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BS* + Beer

The BS* + Beer Show: Finding (or Making) Skilled Tradespeople

A roundtable discussion on ways to make the building industry an attractive career path

Builder and educator Mike Guertin sharing his skill set with students from the Warwick Area Career and Technical Center. Photo courtesy of Mike Guertin.

This episode of the BS* + Beer Show features guests Kate Stephenson, Bob Kovacs, and Heather Thompson talking about recruiting people into the trades. Bob believes exposing young people to trade professionals is key to developing the next-generation workforce. Kate feels adult training and certification programs provide a path for people looking to make a career change. Heather is a proponent of in-house trainings. There is discussion around leveraging the prohibitive cost of college to make the trades a viable alternative. The hiring process is considered as a possible deterrent for women entering the field, which leads to talk about gender equity in the workplace. Other topics include: the potential of unions to improve retention rates; the power of media communications to draw diverse talent; the positioning of building science to elevate trade skills; and the sourcing of funding based on green investment. The conversation rounds many corners and a number of inspired ideas come to the surface.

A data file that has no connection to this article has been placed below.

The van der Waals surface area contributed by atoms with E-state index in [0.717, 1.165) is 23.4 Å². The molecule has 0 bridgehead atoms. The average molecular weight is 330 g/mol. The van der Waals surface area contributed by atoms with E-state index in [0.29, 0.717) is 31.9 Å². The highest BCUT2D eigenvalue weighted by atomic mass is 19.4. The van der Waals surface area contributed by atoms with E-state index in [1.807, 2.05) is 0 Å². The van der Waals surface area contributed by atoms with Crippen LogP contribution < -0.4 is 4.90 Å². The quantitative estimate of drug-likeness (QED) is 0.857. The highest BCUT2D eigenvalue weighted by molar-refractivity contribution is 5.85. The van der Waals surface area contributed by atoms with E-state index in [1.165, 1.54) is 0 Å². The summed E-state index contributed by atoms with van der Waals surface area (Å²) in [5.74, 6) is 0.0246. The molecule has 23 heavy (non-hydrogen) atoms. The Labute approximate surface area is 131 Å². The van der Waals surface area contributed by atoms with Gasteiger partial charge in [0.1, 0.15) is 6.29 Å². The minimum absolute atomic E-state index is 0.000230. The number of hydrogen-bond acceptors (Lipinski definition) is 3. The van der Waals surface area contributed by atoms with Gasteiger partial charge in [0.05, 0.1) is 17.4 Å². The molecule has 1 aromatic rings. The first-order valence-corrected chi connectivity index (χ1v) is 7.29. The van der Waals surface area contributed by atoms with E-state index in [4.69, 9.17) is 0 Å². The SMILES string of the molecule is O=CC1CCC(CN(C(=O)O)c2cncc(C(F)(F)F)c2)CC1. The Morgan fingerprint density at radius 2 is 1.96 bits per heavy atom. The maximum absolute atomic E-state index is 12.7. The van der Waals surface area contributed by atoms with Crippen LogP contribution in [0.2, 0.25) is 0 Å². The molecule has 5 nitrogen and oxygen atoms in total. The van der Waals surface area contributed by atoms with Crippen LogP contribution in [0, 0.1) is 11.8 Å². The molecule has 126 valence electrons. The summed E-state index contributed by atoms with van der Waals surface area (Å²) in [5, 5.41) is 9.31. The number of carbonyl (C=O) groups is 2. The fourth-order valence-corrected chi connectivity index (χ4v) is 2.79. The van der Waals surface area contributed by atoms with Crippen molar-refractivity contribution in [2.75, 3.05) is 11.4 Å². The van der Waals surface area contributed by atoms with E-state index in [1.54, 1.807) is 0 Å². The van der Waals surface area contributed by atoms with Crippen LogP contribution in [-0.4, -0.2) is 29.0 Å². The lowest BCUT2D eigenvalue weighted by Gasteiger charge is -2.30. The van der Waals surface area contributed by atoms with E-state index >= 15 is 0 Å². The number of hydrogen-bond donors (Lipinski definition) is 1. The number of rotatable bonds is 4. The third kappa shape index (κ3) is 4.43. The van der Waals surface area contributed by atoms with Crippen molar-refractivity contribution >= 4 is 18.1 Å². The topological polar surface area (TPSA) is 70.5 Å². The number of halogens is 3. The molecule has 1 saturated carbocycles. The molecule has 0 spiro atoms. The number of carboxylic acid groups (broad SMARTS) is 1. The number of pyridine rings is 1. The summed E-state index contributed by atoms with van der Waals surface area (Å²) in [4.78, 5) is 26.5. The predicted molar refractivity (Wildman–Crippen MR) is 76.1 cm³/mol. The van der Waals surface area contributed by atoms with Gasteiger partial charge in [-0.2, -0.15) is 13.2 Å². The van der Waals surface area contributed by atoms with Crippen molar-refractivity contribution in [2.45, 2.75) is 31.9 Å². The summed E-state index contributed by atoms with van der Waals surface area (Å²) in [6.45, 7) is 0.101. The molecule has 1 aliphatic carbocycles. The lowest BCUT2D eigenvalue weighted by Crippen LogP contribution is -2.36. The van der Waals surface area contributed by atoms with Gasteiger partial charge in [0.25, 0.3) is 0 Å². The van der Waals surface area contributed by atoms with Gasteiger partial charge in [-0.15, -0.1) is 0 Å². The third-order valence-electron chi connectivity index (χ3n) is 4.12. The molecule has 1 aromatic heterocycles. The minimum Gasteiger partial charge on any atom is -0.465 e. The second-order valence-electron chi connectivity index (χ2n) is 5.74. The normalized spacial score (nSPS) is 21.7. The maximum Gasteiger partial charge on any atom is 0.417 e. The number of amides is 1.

Kate also shares a number of pertinent resources, including:

 

Vermont Works for Women   

MIT Living Wage Calculator  

Breaking Down Gender Bias: A Toolkit for Construction Business Owners

10 Steps to Hiring